Jane VaynmanStill Working it Out on the India deal

If you haven’t been paying the closest attention to developments on the India nuclear deal, don’t worry, it’s still almost not quite but closer kind of getting there.

Reuters reports on the latest unspecified disputes in negotiations over the 123 Agreement:

There has been some backsliding on the landmark US-India nuclear agreement and both sides must compromise in order to close the gaps, Undersecretary of State Nicholas Burns said on Wednesday.

[snip]

Burns acknowledged completing the deal has been tougher than anticipated.

[snip]

US and Indian technical experts made little progress when they met in London this week in another attempt to work through persistent differences.

On May 1, the two countries claimed extensive progress during two days of talks in Washington aimed at salvaging their landmark deal.

But they soon ran into new snags, Burns postponed his New Delhi trip, and technical experts were sent to London for talks this week.

Speaking at the Heritage Foundation on May 23, Burns said that they were almost there. (Looks like the intersting stuff was in Q&A, since its not in his prepared remarks for this talk.)

[Burns] said he would be travelling to India in the next week or two for the “final effort” on the 123 agreement. “We have made enormous progress… We are 90 per cent there… In the next few weeks, we can see a major effort,” he said.

At least some of the delays are due to India’s concern over the Hyde Act (full text) which allows for nuclear cooperation but also has what for India are very troubling provisions. A number of issues in dispute have been described often in the press (such as here and here) with the nuclear testing issue being the most prominent. ( The Hindu had an good article outlining the issues from an Indian perspective.)

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Speaking of India, I will be on the India delegation at an arms control simulation with Russian college students next week, taking place this sweet location. When I last played this a few years back, spies hacked my delegations’s security system (aka hotmail) and threatened nuclear war. Should be a fun time!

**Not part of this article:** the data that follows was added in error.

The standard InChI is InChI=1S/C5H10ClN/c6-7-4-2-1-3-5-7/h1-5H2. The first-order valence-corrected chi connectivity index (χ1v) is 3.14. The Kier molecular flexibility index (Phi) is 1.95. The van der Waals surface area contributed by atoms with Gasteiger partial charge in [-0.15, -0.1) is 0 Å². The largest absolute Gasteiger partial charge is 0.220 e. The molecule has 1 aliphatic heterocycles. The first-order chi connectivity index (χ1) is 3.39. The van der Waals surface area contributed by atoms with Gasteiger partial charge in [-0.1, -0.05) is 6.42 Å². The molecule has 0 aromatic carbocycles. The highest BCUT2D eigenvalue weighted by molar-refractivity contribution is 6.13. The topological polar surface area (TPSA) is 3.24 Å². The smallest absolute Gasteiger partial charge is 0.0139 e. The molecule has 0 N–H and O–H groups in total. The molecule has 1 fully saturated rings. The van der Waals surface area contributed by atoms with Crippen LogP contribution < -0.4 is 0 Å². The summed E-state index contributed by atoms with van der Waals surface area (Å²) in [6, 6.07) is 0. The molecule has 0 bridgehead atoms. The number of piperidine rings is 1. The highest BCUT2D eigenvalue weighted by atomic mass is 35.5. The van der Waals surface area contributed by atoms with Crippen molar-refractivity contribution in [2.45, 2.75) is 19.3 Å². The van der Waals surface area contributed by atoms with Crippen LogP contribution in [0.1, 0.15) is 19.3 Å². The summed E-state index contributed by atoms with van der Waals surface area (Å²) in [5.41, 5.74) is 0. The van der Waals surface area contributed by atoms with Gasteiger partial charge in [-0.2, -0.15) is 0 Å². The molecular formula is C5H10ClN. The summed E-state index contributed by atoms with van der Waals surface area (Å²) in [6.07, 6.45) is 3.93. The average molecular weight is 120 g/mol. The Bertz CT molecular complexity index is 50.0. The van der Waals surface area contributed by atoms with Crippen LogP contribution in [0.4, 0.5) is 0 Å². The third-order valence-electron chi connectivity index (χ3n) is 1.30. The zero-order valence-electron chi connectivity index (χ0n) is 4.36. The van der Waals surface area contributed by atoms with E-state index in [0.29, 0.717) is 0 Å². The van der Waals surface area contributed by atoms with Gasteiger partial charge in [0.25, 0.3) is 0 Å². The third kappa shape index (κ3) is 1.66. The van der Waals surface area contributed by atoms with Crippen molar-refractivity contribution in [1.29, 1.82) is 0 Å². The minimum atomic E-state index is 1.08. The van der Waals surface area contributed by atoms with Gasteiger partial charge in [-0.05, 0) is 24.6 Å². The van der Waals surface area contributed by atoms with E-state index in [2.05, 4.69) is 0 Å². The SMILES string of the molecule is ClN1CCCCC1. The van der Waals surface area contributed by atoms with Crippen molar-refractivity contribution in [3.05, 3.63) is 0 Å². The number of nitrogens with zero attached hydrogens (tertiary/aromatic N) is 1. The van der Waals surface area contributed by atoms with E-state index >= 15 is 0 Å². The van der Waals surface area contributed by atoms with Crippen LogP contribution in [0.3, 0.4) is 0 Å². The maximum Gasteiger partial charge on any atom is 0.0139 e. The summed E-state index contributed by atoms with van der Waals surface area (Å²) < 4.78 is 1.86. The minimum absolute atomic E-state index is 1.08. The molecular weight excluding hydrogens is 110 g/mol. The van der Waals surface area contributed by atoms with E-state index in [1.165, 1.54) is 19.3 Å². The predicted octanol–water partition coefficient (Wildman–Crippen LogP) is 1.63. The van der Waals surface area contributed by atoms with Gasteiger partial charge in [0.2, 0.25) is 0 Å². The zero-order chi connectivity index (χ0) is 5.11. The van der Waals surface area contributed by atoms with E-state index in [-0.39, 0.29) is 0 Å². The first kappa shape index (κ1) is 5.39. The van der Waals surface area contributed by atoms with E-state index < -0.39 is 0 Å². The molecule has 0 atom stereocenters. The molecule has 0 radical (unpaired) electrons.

Comments

  1. samir (History)

    Dear jane,I am reading the news relationg to the 123 agreement and non-Proliferation issues with interest. I am atloss to understand why only the states signing NPT should be allowed to maintain and upgrade their nuclear weapons? For example why India should be asked to curtail its nuclear capabilities when China is free to increase its stock?

  2. Amit Joshi

    There is also the PIL before the Supreme Court that was filed this month.

    http://www.theage.com.au/news/world/indiaus-nuclear-deal-faces-legal-hurdle/2007/05/12/1178899167694.html

  3. Anon

    Samir, although India played a significant role in negotiating the final text of the Nuclear Nonproliferaiton Treaty, it didn’t sign the NPT, and so isn’t bound by it. India is therefore free to do whatever it wants domestically. E.g., New Delhi can use its rapidly dwindling ready-use stockpile of uranium for military rather than civilian purposes and, to use your phrase, “maintain and upgrade” its nuclear arsenal, and hope that domestic opposition recedes, and the economics become more favorable, so that it can start mining and milling its own domestic uranium ore.

    In contrast, Uncle Sam signed and ratified the NPT, and for a variety of reasons (related not only to America’s NPT obligations, but also to requirements in the Atomic Energy Act, as amended) cannot in any way assist India’s nuclear weapons program. Moreover, under the Atomic Energy Act (the Hyde Act just reaffirms this), the U.S. would have to terminate any bilateral cooperation if India detonates again a nuclear explosive device.

    Assuming that Nick Burns, et al., abide by the Atomic Energy Act and Hyde Act, if India wants some of Uncle Sam’s nuclear exports (mainly reactors and U.S.-origin uranium), then it will have to forgo (a) nuclear explosive testing, (b) reprocessing of U.S.-origin spent nuclear fuel, and© imports of U.S.-origin enrichment and reprocessing technology.

    If India can’t stomach that, then it should walk away from the deal. And walk away—I personally hope it does.

  4. mrthorium (History)

    According to the Hindu’s strategic affairs editor, Varadarajan, who has been following the deal the closest on the Indian side, the Indian government had assumed the J18 deal covered any future test too:

    “The reality is that we find ourselves stuck with an American law that has not been amended and was never sought to be amended (by the Bush administration),” an official said, referring to the section of the U.S. Atomic Energy Act that mandates the incorporation of a nuclear test penalty clause in any bilateral agreement with a country that is not a nuclear weapons state under the Nuclear Non-Proliferation Treaty.

    “Even though we made this point repeatedly, they sought to ignore it. So now we are both stuck,” he said.

    See http://svaradarajan.blogspot.com/search/label/Nuclear%20Issues

    So basically I agree with anon above that India should walk away from the deal before it is too late.

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